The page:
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Let’s think about this. When the Bills traded up for Allen in 2018, they were hoping for the second coming of Jim Kelly. Allen took a good step forward last season and the team is hoping he continues to grow. Barkley is a great locker room guy who is a team-first player, but he struggled on the field when he did indeed play. The team now looks for their Frank Reich.

Getting Fromm does not put Allen on edge, it is a warning to Barkley for the backup quarterback spot. If for some reason Allen is not able to play during the season, the Bills need to make sure they have someone who can step in and get the job done. Fromm is a winner and had 60 more touchdowns than he did interceptions.


Red Flags:

Even though Fromm is an accurate passer and can read the field well, he does not show to be the player that can lead a comeback without the physical assets you need. His arm is not strong, but he can make the throws. Like how Allen needs to learn to not zip the ball every time, Fromm has to improve putting strength on his throws,

Grade: A


Round 6 (#188): Tyler Bass, K/Georgia Southern

The fact that Brandon Beane is bringing in competition for special teams shows his aggressiveness to bring the Bills far into the future. Bass was the second kicker off the board and he’ll join the Bills as what appears to be competition for Stephen Hauschka. He finished his four-year career at Georgia Southern with hitting just under 80 percent of his kicks from 50 yards or more.

He is the first kicker drafted by the Bills since 2013, when the team drafted Dustin Hopkins in the sixth round.


How Does He Fit?

I firmly believe that Bass will push Hauschka to not miss a kick this year, even with him getting a contract extension last off season. Beane had the ability to bring in competition through the draft, and now he has a competition on special teams. All three phases of the game matter. Bass could take over for Hauschka sooner than later, but he’ll need to shine in camp.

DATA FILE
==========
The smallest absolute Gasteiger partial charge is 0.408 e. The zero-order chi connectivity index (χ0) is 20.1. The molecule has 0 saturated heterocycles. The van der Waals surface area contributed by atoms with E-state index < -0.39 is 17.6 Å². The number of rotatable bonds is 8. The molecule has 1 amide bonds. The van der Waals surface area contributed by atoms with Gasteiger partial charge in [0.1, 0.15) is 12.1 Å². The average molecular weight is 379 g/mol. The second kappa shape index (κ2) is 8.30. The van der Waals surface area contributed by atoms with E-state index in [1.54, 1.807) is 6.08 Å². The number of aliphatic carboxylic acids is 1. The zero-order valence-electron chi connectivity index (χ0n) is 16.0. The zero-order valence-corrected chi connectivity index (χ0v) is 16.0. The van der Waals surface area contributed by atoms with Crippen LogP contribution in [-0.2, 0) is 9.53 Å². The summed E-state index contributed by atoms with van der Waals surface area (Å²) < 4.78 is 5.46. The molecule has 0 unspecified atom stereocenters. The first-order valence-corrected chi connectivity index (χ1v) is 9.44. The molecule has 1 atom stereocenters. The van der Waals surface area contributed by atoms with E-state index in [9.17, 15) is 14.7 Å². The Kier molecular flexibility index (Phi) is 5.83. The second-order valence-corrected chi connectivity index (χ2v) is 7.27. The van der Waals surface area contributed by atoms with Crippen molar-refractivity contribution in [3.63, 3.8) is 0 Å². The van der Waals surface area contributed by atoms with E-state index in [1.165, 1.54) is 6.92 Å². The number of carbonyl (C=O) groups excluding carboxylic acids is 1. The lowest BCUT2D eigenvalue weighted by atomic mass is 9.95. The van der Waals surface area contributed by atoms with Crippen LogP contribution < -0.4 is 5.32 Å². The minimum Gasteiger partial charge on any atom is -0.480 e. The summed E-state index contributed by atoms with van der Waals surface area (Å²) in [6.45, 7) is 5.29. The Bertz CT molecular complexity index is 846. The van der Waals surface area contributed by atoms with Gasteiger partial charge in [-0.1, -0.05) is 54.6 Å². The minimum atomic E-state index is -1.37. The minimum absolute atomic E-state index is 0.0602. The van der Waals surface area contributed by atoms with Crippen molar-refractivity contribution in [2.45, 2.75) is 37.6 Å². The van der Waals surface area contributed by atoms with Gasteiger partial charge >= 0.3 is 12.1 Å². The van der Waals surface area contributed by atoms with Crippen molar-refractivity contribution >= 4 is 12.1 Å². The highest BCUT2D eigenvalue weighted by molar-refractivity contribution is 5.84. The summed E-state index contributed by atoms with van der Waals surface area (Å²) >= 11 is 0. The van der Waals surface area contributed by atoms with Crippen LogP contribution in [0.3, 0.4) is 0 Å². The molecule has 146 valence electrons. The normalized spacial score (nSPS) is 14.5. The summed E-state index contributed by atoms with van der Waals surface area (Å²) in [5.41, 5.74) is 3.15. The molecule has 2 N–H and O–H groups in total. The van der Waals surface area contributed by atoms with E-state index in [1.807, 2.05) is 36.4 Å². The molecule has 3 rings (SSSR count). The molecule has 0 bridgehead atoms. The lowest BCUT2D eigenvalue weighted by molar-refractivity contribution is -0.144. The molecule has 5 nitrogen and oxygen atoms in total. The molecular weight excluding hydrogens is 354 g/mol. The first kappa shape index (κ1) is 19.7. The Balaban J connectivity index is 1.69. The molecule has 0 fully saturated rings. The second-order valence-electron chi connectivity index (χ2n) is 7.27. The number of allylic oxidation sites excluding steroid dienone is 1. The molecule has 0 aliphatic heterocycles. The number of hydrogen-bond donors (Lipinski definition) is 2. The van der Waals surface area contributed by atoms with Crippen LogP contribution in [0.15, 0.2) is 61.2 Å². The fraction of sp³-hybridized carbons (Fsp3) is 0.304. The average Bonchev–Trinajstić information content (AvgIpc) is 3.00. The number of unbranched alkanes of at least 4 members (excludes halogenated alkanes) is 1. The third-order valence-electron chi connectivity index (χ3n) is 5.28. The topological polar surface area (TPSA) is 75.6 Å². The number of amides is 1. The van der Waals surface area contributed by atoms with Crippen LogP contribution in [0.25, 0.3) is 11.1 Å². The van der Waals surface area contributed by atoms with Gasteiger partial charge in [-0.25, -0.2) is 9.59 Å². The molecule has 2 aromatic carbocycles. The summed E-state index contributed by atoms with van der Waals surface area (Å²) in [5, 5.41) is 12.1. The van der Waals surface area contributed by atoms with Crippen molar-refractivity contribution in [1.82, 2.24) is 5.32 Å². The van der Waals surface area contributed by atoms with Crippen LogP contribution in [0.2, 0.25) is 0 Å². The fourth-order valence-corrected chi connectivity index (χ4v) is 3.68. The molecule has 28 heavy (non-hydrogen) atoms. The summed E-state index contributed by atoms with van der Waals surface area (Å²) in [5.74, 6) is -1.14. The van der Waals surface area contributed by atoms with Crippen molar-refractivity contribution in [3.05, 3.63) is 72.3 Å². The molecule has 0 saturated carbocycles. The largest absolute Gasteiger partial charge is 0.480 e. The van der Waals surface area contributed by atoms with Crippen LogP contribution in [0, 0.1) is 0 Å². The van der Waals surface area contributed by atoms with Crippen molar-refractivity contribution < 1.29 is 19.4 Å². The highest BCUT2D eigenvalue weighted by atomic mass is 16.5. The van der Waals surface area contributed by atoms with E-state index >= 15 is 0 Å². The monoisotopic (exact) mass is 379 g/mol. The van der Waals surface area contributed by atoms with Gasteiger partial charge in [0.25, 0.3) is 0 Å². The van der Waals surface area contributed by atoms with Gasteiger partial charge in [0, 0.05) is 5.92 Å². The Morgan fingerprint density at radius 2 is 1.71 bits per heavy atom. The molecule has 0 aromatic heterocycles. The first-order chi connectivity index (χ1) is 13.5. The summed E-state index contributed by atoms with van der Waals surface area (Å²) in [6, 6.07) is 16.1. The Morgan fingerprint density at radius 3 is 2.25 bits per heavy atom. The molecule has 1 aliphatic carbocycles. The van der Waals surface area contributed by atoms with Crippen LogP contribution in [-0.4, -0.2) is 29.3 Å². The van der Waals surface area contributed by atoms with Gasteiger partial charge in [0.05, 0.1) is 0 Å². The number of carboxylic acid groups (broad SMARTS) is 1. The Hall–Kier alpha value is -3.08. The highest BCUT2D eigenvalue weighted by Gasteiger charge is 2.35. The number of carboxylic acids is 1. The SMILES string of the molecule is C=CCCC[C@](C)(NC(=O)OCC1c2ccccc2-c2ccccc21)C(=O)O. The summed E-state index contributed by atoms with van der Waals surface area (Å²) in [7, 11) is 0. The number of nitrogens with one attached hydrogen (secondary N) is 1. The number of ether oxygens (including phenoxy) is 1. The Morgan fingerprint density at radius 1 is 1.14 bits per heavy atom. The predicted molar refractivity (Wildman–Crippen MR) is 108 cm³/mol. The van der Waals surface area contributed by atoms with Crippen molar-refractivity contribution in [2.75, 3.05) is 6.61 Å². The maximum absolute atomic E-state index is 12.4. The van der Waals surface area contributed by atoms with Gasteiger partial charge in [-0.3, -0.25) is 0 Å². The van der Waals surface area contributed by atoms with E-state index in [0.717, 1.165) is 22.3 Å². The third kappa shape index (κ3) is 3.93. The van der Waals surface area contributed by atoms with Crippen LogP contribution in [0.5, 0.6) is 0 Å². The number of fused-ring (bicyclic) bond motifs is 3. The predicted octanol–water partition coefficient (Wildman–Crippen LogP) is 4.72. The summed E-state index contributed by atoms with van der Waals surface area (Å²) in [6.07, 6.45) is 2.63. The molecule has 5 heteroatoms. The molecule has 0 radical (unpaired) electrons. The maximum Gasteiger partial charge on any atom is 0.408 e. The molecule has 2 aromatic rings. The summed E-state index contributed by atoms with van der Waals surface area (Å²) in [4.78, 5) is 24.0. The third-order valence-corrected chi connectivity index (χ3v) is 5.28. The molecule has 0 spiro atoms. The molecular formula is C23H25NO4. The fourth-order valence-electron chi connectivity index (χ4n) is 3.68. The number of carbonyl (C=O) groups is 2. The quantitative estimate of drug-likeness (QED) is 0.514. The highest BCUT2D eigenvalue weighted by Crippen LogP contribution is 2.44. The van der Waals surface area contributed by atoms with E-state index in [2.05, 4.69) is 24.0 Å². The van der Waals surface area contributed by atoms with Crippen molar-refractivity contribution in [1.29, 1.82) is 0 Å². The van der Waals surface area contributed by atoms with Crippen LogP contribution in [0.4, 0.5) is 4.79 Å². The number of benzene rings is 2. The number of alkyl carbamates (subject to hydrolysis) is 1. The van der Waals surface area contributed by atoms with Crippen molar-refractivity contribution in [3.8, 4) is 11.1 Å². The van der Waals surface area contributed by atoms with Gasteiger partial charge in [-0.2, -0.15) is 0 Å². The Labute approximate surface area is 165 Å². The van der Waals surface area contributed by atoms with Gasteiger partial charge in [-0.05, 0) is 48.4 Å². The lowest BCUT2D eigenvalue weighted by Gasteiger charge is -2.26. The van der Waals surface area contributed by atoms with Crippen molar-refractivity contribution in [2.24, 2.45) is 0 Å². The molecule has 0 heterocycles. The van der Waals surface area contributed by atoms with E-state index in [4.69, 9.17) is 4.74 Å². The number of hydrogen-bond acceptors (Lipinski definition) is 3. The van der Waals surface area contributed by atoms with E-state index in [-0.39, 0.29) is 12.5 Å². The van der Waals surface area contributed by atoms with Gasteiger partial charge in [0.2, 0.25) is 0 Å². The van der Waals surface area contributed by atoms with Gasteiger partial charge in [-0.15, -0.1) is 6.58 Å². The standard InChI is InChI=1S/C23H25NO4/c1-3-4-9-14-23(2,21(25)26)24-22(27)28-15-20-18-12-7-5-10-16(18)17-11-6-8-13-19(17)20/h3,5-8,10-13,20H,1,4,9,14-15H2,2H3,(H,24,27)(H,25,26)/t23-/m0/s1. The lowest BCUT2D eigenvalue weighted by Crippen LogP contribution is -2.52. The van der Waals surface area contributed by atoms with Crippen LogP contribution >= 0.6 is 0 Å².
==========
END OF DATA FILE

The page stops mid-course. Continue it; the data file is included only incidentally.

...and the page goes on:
Red Flags: 

There are no red flags based on Bass, but more so when the Bills got him. Who knows if any other team was interested in him, but the Bills sent the card in for him when they did and he became a member of the NFL arguably earlier than anticipated.

Grade: C-


Round 6 (#207): Isaiah Hodgins, WR/Oregon State

The Bills final offensive pick was their second receiver picked in Isaiah Hodgins out of Oregon State. Hodgins is another big bodied wideout for the offense. Much like Davis, Hodgins was productive for the Beavers during his career but why did he fall so far? Again, this receiving class was very deep so it was hard to judge where Hodgins might have landed. The Bills are the ones that pick him late in the sixth round.


How Does He Fit?

The Bills have a filled-plus receiving group so when cut time comes, the team will have a hard time evaluating who makes the roster. Receivers are tricky because they need to be placed in the right offense. Expect him to be a camp body to start out before he potentially puts the team on notice. His biggest fit to the team is serving as another weapon, but he’ll need to shine perfectly to be considered for a roster spot.


Red Flags:

Watching Hodgins makes it exciting to see what he brings to the Bills, but when he faces a corner, there is not much explosiveness at the start of his route. If he gets contained by a defender, that will take him out of the play.

Grade: C


Round 7 (#239): Dane Jackson, CB/Pittsburgh

The Bills end their 2020 draft by getting Pittsburgh defensive back Dane Jackson. McDermott loves his defensive backs and Jackson comes to a perfect scheme in Buffalo. He’ll join a secondary that has an All-Pro corner in Tre’Davious White, a veteran in Josh Norman and a rising nickel corner in Taron Johnson. Jackson is expected to compete at the nickel spot, but could see the field on special teams.


How Does He Fit?

Jackson is another potential defender for a Bills defense that is one of the top units in the league. Let’s not forget that the Bills have Levi Wallace, undrafted free agent in 2018, who will compete for their number two corner spot this season. Jackson has that same opportunity as the underdog. He brings depth and aggressiveness to the nickel spot that is a crucial spot late in games.


Red Flags:

If Jackson lets a receiver get past him, he tends to not recover in time which can lead to a big play by an offense. The Bills run mainly zone coverage but there are times when the secondary will need to play man-to-man. Jackson must improve his recovery time if he gets burned by a receiver on a route.

Grade: C+